It really does feel like a roller coaster.
One minute I’m on top of the world, filled with confidence and hope that anything is possible. The next, my head is burried in a pillow and I’m crying about nothing in particular. Fast forward, now I’m angry with anyone who happens to be nearby. Later tonight, I’ll be laying in bed filled with anxiety and worry.
It’s not just emotions. My whole self concept is up for revision several times a day. When I’m up, I’m dreaming of a perfect future and the new life I want to build. There will be marathon running, new non-profits feeding the poor, and lots of beautiful grandchildren.
When I’m down, I think about my kids and everyone else I’ve disappointed. I imagine dying alone or moving back to my mother’s house only to waste away browsing Netflix.
When I’m angry, I just want other people to suffer for pissing me off. I picture myself going back to personally confront and humiliate anyone who insulted me during my breakdown.
In the anxious moments my mind is filled with worst case scenarios. I imagine everyone is using me for money, my girlfriend is going to dump me, and I’ve got some kind of cancer.
These extreme mood swings are something I’ve had for several years, but I’m much more aware now that I’m sober. It’s not that alcohol helped me chill out, it just made me less aware of what I was actually experiencing.
How do I know if I’m bipolar?
I’m not ready to blame my drinking problem on the potential that I am bipolar. Maybe everyone in recovery feels bipolar because the changes happening in their brain? Maybe my life is unmanageable because of all the stupid choices I made when I was drinking?
My family has a history of both alcohol abuse and bipolar disorder. After I blew up my life, people started offering their armchair diagnosis. Of course I resisted, I wasn’t ready to embrace any diagnosis especially from people looking at my life from a distance. Even more, I was working really hard to avoid excuses for the terrible decisions I had made.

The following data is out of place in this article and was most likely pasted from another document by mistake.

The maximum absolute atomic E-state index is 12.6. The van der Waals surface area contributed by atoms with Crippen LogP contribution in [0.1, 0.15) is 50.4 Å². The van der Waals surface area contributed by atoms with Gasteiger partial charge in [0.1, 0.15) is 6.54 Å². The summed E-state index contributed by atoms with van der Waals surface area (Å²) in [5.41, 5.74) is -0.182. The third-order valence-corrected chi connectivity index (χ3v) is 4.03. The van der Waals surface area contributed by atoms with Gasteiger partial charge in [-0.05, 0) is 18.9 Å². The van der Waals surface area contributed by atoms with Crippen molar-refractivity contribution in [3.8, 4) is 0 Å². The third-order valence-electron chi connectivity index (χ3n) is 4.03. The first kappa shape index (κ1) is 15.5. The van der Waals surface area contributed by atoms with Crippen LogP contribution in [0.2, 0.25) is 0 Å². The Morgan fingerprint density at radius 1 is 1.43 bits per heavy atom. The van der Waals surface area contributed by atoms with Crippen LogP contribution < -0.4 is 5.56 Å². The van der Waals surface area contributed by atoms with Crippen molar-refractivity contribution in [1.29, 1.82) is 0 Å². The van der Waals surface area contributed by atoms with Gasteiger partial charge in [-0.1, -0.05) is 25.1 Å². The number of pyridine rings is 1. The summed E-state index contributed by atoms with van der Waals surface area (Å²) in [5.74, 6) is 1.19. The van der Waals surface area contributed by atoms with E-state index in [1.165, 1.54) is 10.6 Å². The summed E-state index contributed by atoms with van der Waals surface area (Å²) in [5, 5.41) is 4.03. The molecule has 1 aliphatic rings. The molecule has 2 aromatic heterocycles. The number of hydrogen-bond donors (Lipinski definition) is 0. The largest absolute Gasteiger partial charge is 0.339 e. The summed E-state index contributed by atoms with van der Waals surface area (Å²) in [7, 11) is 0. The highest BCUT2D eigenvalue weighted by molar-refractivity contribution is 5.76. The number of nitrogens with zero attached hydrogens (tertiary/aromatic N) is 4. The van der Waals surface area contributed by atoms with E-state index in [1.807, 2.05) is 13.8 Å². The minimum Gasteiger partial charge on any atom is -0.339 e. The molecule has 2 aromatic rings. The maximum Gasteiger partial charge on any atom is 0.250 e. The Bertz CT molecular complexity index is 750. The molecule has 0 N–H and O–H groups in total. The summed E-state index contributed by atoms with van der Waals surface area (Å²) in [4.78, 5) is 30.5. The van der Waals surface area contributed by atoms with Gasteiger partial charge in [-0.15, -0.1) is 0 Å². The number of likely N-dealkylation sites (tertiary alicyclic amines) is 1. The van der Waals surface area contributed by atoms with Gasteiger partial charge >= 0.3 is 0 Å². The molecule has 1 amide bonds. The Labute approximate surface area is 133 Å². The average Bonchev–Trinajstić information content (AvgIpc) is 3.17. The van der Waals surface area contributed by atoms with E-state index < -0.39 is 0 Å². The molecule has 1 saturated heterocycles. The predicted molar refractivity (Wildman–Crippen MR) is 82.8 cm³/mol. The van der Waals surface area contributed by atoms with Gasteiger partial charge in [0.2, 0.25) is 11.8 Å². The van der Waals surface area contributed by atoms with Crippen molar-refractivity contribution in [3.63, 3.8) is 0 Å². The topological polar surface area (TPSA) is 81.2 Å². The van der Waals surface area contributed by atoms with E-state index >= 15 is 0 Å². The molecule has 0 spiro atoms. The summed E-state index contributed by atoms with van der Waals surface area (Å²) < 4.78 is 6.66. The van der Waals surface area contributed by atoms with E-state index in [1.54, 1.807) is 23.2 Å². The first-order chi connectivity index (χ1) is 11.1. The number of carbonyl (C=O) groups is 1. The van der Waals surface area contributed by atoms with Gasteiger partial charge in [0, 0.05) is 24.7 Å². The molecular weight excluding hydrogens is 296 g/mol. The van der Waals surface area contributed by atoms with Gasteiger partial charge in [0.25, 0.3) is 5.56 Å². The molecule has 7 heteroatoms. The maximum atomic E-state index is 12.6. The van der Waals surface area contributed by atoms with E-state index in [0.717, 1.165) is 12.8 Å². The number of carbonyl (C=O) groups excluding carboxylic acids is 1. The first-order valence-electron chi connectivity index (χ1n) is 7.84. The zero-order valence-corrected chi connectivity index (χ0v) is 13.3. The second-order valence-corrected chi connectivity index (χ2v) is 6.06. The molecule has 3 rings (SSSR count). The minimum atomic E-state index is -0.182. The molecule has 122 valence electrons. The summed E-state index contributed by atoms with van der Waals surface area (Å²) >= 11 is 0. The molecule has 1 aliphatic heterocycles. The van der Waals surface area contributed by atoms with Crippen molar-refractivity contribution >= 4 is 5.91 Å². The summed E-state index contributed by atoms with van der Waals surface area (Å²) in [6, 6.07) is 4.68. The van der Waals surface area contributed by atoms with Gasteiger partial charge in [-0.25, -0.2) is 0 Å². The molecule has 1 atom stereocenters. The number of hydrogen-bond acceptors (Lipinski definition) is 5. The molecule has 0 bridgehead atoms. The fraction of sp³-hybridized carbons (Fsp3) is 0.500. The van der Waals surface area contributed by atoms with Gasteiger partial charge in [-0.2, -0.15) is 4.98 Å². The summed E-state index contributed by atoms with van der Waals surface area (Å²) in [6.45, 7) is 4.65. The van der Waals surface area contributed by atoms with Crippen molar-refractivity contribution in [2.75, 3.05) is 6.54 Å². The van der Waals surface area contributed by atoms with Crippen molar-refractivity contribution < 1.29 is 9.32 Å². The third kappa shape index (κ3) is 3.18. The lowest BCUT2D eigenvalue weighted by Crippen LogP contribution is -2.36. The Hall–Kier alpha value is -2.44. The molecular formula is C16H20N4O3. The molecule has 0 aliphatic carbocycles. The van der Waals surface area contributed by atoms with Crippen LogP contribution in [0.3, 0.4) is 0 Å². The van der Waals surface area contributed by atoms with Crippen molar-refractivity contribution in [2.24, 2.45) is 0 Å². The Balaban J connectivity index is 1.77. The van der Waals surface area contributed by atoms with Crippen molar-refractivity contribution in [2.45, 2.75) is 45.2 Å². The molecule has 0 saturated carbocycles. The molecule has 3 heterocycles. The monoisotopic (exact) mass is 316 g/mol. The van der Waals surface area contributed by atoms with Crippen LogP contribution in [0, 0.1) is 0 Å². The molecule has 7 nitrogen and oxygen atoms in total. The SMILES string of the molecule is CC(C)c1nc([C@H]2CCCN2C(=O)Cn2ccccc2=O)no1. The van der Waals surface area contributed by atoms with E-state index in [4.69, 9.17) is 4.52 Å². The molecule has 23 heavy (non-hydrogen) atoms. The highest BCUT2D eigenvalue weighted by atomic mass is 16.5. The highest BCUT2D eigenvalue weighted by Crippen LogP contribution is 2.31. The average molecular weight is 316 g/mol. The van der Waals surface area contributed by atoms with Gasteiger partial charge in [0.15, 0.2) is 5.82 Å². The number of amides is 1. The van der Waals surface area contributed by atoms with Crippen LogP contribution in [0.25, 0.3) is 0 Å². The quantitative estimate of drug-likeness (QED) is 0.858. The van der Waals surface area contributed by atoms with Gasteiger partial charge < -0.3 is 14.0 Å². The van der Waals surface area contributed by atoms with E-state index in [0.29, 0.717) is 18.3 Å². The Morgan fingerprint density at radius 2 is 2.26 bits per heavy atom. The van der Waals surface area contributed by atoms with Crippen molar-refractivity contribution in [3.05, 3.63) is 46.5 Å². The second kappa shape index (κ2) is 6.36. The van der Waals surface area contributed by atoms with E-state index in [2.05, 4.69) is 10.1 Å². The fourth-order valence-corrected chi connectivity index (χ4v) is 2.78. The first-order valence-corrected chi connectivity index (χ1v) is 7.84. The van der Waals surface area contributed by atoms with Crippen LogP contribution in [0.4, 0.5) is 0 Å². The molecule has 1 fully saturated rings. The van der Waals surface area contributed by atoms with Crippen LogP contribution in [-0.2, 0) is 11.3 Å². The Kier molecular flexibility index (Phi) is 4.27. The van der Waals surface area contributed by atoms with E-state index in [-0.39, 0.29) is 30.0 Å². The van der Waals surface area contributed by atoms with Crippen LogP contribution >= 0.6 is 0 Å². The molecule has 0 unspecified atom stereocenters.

Sometimes called manic depression, bipolar disorder causes extreme shifts in mood. People who have it may spend weeks feeling like they’re on top of the world before plunging into a deep depression. The length of each high and low varies greatly from person to person. (WebMD)
… you have a positive screen. All three of the criteria above should be met. A positive screen should be followed by a comprehensive medical evaluation for Bipolar Spectrum Disorder.
So that’s on my checklist for when I get back to the USA. Psychiatric help is not available in my current location. For now, I’m hoping things get better as my recovery continues. Already I can think clear enough to say, “OK. This is a mood swing. Let’s breath and not do anything dramatic. It’s not a surprise and it won’t last forever.”
Too Soon To Know Anything
I’ve heard from friends in my online support network – great group of people out there sharing recovery together. They consensus was wait-and-see. I’ve been dumping a toxic levels of an addictive chemical into my brain for many years, a few weeks is too soon to jump to any conclusions. Besides most of the symptoms of bipolar are somewhat normal for anyone abusing alcohol.
Today I’m feeling good. I’ve got 22 days sobriety and my recovery momentum is moving me forward despite the ups and downs. I’m 100% confident this roller coaster will make it back to the platform. It’s a wild ride but it won’t last forever.
If you have experience with type 2 bipolar disorder during your recovery, I’d love to hear your experience. Simply leave a comment below.